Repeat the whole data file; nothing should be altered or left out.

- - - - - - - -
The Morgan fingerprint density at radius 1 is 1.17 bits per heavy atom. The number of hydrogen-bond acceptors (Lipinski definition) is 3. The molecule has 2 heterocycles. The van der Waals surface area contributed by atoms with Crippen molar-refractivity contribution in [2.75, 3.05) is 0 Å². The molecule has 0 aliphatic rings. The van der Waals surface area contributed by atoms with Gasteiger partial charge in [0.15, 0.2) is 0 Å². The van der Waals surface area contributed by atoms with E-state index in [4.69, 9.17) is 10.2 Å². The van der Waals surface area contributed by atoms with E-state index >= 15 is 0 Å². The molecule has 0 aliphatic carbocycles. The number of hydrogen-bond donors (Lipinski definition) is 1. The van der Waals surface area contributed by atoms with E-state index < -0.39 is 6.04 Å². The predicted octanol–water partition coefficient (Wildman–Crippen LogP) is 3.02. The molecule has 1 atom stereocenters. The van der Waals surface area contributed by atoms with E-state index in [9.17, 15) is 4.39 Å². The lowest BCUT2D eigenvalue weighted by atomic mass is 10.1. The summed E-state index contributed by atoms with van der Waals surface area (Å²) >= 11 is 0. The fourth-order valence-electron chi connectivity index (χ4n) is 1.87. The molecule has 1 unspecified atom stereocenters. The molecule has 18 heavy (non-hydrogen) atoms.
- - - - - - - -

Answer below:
The Morgan fingerprint density at radius 1 is 1.17 bits per heavy atom. The number of hydrogen-bond acceptors (Lipinski definition) is 3. The molecule has 2 heterocycles. The van der Waals surface area contributed by atoms with Crippen molar-refractivity contribution in [2.75, 3.05) is 0 Å². The molecule has 0 aliphatic rings. The van der Waals surface area contributed by atoms with Gasteiger partial charge in [0.15, 0.2) is 0 Å². The van der Waals surface area contributed by atoms with E-state index in [4.69, 9.17) is 10.2 Å². The van der Waals surface area contributed by atoms with E-state index >= 15 is 0 Å². The molecule has 0 aliphatic carbocycles. The number of hydrogen-bond donors (Lipinski definition) is 1. The van der Waals surface area contributed by atoms with E-state index < -0.39 is 6.04 Å². The predicted octanol–water partition coefficient (Wildman–Crippen LogP) is 3.02. The molecule has 1 atom stereocenters. The van der Waals surface area contributed by atoms with E-state index in [9.17, 15) is 4.39 Å². The lowest BCUT2D eigenvalue weighted by atomic mass is 10.1. The summed E-state index contributed by atoms with van der Waals surface area (Å²) >= 11 is 0. The fourth-order valence-electron chi connectivity index (χ4n) is 1.87. The molecule has 1 unspecified atom stereocenters. The molecule has 18 heavy (non-hydrogen) atoms.